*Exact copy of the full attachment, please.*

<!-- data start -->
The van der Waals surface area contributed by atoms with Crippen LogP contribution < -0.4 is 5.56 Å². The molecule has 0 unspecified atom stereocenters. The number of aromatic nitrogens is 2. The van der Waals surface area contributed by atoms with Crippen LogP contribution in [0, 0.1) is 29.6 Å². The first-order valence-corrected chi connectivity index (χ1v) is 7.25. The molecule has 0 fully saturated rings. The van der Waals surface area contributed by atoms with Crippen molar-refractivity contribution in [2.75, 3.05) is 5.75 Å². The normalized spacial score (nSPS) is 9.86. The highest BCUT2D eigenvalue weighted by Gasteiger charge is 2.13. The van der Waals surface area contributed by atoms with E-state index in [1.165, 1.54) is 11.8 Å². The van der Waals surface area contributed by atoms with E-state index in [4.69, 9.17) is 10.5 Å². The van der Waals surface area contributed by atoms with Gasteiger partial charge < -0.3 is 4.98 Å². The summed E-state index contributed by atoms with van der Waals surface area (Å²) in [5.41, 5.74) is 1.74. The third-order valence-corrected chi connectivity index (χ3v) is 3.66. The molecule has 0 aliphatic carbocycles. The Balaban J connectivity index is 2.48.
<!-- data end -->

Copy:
The van der Waals surface area contributed by atoms with Crippen LogP contribution < -0.4 is 5.56 Å². The molecule has 0 unspecified atom stereocenters. The number of aromatic nitrogens is 2. The van der Waals surface area contributed by atoms with Crippen LogP contribution in [0, 0.1) is 29.6 Å². The first-order valence-corrected chi connectivity index (χ1v) is 7.25. The molecule has 0 fully saturated rings. The van der Waals surface area contributed by atoms with Crippen molar-refractivity contribution in [2.75, 3.05) is 5.75 Å². The normalized spacial score (nSPS) is 9.86. The highest BCUT2D eigenvalue weighted by Gasteiger charge is 2.13. The van der Waals surface area contributed by atoms with E-state index in [1.165, 1.54) is 11.8 Å². The van der Waals surface area contributed by atoms with E-state index in [4.69, 9.17) is 10.5 Å². The van der Waals surface area contributed by atoms with Gasteiger partial charge < -0.3 is 4.98 Å². The summed E-state index contributed by atoms with van der Waals surface area (Å²) in [5.41, 5.74) is 1.74. The third-order valence-corrected chi connectivity index (χ3v) is 3.66. The molecule has 0 aliphatic carbocycles. The Balaban J connectivity index is 2.48.